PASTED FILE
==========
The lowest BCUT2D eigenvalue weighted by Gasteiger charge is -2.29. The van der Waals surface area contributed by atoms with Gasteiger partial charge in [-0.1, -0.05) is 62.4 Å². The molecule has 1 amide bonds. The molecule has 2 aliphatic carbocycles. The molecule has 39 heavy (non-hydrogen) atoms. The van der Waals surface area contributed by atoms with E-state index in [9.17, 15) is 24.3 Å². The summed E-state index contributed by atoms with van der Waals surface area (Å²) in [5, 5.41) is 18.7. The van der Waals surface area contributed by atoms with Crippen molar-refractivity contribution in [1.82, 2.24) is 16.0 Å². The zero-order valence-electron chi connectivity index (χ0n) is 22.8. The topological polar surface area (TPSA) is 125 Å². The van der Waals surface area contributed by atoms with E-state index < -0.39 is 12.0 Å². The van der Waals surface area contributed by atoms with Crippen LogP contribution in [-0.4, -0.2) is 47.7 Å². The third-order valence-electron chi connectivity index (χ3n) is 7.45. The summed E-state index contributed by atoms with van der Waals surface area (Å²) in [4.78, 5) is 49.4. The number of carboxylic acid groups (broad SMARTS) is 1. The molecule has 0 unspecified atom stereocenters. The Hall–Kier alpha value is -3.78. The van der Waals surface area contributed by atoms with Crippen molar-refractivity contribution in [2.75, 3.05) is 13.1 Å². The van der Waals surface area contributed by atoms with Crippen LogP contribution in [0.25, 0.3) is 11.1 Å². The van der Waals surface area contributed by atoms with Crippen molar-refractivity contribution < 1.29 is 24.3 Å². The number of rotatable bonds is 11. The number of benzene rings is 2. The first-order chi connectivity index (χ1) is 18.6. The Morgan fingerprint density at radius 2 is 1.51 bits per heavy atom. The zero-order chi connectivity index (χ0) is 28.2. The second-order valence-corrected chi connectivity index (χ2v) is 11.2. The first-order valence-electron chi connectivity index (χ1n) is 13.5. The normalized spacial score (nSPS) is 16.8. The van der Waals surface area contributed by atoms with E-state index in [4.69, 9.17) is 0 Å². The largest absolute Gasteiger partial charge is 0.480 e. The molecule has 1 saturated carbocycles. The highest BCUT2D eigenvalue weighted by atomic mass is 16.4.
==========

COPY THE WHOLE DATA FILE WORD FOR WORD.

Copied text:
The lowest BCUT2D eigenvalue weighted by Gasteiger charge is -2.29. The van der Waals surface area contributed by atoms with Gasteiger partial charge in [-0.1, -0.05) is 62.4 Å². The molecule has 1 amide bonds. The molecule has 2 aliphatic carbocycles. The molecule has 39 heavy (non-hydrogen) atoms. The van der Waals surface area contributed by atoms with E-state index in [9.17, 15) is 24.3 Å². The summed E-state index contributed by atoms with van der Waals surface area (Å²) in [5, 5.41) is 18.7. The van der Waals surface area contributed by atoms with Crippen molar-refractivity contribution in [1.82, 2.24) is 16.0 Å². The zero-order valence-electron chi connectivity index (χ0n) is 22.8. The topological polar surface area (TPSA) is 125 Å². The van der Waals surface area contributed by atoms with E-state index < -0.39 is 12.0 Å². The van der Waals surface area contributed by atoms with Crippen LogP contribution in [-0.4, -0.2) is 47.7 Å². The third-order valence-electron chi connectivity index (χ3n) is 7.45. The summed E-state index contributed by atoms with van der Waals surface area (Å²) in [4.78, 5) is 49.4. The number of carboxylic acid groups (broad SMARTS) is 1. The molecule has 0 unspecified atom stereocenters. The Hall–Kier alpha value is -3.78. The van der Waals surface area contributed by atoms with Crippen molar-refractivity contribution in [2.75, 3.05) is 13.1 Å². The van der Waals surface area contributed by atoms with Crippen LogP contribution in [0.25, 0.3) is 11.1 Å². The van der Waals surface area contributed by atoms with Crippen molar-refractivity contribution < 1.29 is 24.3 Å². The number of rotatable bonds is 11. The number of benzene rings is 2. The first-order chi connectivity index (χ1) is 18.6. The Morgan fingerprint density at radius 2 is 1.51 bits per heavy atom. The zero-order chi connectivity index (χ0) is 28.2. The second-order valence-corrected chi connectivity index (χ2v) is 11.2. The first-order valence-electron chi connectivity index (χ1n) is 13.5. The normalized spacial score (nSPS) is 16.8. The van der Waals surface area contributed by atoms with E-state index in [4.69, 9.17) is 0 Å². The largest absolute Gasteiger partial charge is 0.480 e. The molecule has 1 saturated carbocycles. The highest BCUT2D eigenvalue weighted by atomic mass is 16.4.